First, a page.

Temperamental new governor arrives in San Antonio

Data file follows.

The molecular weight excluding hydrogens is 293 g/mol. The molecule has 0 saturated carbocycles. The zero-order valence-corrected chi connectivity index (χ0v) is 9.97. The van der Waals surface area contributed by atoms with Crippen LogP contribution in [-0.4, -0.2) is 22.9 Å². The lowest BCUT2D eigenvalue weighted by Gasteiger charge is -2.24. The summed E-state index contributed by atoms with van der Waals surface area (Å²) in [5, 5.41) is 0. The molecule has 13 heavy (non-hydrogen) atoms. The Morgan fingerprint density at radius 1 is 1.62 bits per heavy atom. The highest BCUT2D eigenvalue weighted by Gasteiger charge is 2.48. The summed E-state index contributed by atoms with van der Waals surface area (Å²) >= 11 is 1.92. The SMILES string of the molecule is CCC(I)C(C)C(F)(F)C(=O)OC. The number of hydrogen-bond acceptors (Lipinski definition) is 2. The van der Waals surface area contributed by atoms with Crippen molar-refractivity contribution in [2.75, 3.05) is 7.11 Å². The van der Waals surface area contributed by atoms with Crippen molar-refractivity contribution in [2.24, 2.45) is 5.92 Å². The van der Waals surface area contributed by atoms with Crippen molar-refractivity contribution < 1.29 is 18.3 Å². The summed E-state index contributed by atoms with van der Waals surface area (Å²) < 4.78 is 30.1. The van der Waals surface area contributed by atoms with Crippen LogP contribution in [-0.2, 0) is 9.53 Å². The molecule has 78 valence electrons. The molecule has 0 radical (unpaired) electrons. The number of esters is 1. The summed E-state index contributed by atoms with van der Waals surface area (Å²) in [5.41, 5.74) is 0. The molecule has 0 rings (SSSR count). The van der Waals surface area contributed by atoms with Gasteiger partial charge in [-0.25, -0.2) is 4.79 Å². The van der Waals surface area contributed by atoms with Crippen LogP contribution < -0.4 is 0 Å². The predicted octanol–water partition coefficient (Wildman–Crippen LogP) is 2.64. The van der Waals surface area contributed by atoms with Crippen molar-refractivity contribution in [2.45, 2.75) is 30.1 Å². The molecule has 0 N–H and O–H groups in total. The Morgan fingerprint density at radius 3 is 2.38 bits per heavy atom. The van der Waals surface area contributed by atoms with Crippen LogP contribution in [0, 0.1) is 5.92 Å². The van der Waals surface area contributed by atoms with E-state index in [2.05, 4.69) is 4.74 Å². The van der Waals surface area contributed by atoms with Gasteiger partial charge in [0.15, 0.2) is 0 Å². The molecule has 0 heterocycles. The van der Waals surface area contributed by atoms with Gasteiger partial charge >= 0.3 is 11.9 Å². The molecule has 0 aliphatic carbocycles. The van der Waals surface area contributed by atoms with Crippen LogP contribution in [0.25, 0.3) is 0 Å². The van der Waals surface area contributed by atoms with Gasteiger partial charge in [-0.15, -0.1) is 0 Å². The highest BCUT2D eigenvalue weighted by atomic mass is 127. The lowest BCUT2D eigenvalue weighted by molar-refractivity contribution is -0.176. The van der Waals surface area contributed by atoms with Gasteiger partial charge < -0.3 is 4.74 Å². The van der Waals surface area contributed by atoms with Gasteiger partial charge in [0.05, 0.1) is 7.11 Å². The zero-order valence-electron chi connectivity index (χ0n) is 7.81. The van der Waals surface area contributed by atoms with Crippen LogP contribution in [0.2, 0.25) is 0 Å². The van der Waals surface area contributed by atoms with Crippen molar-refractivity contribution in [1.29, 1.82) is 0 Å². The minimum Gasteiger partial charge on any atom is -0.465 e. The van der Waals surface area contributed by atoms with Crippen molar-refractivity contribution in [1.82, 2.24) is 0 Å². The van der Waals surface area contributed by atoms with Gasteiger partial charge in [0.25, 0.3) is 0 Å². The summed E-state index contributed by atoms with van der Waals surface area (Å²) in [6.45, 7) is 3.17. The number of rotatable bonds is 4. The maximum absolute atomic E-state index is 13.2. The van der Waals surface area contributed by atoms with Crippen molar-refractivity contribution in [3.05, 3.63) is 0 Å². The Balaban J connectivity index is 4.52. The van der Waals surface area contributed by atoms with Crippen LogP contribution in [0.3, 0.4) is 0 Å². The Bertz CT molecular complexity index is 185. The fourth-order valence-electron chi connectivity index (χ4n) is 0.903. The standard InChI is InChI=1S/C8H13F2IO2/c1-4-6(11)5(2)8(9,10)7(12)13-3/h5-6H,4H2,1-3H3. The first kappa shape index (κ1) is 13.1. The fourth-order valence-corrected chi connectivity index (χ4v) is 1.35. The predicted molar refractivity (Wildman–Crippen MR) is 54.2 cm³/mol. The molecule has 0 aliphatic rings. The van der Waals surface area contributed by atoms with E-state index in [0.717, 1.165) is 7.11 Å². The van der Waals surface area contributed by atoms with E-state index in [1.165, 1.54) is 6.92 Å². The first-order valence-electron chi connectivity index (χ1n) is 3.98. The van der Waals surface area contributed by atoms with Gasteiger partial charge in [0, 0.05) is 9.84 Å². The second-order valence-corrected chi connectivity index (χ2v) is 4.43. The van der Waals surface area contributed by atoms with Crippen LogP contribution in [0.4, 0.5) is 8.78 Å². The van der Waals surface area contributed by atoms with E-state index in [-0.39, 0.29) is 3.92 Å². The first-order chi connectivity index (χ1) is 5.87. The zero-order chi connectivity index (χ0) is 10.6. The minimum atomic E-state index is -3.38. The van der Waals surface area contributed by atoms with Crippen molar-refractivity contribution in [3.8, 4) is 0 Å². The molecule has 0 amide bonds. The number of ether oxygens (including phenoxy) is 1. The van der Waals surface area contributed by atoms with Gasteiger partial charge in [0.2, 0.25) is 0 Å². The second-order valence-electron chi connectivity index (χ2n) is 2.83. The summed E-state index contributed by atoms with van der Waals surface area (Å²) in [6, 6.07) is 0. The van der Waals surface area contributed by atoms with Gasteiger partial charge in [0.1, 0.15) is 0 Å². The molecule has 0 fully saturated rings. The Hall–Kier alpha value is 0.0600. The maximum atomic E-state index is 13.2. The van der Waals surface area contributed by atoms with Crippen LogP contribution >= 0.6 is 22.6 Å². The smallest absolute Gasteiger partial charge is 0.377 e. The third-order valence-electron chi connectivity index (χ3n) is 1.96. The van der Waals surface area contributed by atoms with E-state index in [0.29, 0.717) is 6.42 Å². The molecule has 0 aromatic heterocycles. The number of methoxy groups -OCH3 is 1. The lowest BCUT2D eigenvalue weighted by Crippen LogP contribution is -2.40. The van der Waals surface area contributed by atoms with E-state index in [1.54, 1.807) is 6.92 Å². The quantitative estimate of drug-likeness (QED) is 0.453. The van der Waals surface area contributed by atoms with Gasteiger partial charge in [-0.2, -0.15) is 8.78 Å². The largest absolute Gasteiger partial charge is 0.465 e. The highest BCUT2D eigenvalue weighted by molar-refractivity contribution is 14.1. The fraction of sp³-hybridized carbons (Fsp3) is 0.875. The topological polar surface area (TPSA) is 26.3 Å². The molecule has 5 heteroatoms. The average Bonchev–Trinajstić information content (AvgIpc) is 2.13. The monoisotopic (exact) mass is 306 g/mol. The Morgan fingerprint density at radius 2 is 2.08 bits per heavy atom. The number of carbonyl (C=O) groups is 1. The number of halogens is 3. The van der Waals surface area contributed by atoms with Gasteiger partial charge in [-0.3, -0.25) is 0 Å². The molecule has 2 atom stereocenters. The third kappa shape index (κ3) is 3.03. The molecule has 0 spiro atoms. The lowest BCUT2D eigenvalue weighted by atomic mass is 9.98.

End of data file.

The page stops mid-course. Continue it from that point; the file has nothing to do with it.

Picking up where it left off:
On this day in 1736, Carlos Benites Franquis de Lugo arrived in San Antonio to begin his controversial tenure as ad interim governor of Spanish Texas. Having "a stormy, petulant, and precipitous temper," Franquis refused to show his credentials, insulted both civil and religious authorities, and lost the respect of the missionaries at San Antonio and Los Adaes. In little more than a year as governor, he came near to ruining the province of Texas. He placed his predecessor, Manuel de Sandoval, under arrest, seized his papers, and brought criminal charges against him. In the ensuing investigation, Franquis himself was arrested, removed from office, and retired to San Juan Bautista, where he ran afoul of Fray Miguel Sevillano de Paredes and deserted. He went to Mexico City to plead his case before the viceroy. José Fernández de Jáuregui y Urrutia, the governor of Nuevo León, appointed Prudencio de Orobio y Basterra to succeed Franquis as governor of Texas. After Franquis's trial, which lasted for several years, he served in Veracruz and then in Spain. The date and place of his death are unknown.